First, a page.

III. 1. It is not difficult for any who has considered these things, to see the necessity of the new birth, and to answer the Third question, Wherefore, to what end, is it necessary that we should be born again? It is very easily discerned, that this is necessary, First, in order to holiness. For what is holiness according to the oracles of God? Not a bare external religion, a round of outward duties, how many soever they be, and how exactly soever performed. No: Gospel holiness is no less than the image of God stamped upon the heart; it is no other than the whole mind which was in Christ Jesus; it consists of all heavenly affections and tempers mingled together in one. It implies such a continual, thankful love to Him who hath not withheld from us his Son, his only Son, as makes it natural, and in a manner necessary to us, to love every child of man; as fills us with bowels of mercies, kindness, gentleness, longsuffering:" It is such a love of God as teaches us to be blameless in all manner of conversation; as enables us to present our souls and bodies, all we are and all we have, all our thoughts,
words, and actions, a continual sacrifice to God, acceptable through Christ Jesus. Now, this holiness can have no existence till we are renewed in the image of our mind. It cannot commence in the soul till that change be wrought; till, by the power of the Highest overshadowing us, we are " brought from darkness to light, from the power of Satan unto God;" that is, till we are born again; which, therefore, is absolutely necessary in order to holiness.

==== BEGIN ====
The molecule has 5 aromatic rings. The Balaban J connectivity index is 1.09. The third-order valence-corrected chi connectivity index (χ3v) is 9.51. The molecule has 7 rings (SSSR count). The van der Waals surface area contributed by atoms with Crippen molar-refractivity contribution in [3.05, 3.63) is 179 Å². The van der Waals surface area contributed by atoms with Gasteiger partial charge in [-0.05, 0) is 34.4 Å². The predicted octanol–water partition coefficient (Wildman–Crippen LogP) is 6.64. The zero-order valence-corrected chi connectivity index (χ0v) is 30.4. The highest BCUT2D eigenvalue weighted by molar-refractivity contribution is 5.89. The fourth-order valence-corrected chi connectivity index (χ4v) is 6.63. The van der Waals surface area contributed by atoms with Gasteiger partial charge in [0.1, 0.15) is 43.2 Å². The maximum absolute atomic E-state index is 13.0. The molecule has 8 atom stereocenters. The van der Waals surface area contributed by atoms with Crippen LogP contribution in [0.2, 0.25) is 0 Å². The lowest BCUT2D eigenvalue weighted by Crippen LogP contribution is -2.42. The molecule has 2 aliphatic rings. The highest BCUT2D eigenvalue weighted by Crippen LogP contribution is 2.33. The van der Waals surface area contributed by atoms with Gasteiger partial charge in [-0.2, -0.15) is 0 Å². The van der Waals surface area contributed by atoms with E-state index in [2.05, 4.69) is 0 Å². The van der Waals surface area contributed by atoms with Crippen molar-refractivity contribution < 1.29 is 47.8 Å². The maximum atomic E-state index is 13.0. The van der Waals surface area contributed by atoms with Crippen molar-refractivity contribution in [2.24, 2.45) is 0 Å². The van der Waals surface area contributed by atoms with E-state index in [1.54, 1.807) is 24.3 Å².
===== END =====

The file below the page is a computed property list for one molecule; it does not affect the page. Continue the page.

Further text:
2. But" without holiness no man shall see the Lord," shall see the face of God in glory. Of consequence, the new birth is absolutely necessary in order to eternal salvation. Men may indeed flatter themselves, (so desperately wicked and so deceitful is the heart of man!) that they may live in their sins till they come to the last gasp, and yet afterwards live with God; and thousands do really believe, that they have found a broad way which leadeth not to destruction. "What danger," say they, "can a woman be in that is so harmless and so virtuous ? What fear is there that so honest a man, one of so strict morality, should miss of heaven; especially if, over and above all this, they constantly attend on church and sacrament?" One of these will ask with all assurance, "What! shall not I do as well as my neighbours?" Yes, as well as your unholy neighbours; as well as your neighbours that die in their sins! For you will all drop into the pit together, into the nethermost hell! You will all lie together in the lake of fire; "the lake of fire burning with brimstone." Then, at length, you will see (but God grant you may see it before!) the necessity of holiness in order to glory; and, consequently, of the new birth, since none can be holy, except he be born again.
3. For the same reason, except he be born again, none can be happy even in this world. For it is not possible, in the nature of things, that a man should be happy who is not holy. Even the poor, ungodly poet could tell us, Nemo malus felix: "No wicked man is happy." The reason is plain: All unholy tempers are uneasy tempers: Not only malice, hatred, envy, jealousy, revenge, create a present hell in the breast; but even the softer passions, if not kept within due bounds, give a thousand times more pain than pleasure. Even "hope," when "deferred," (and how often must this be the case!)" maketh the heart sick;" and every desire which is not according to the will of God is liable to "pierce" us "through with many sor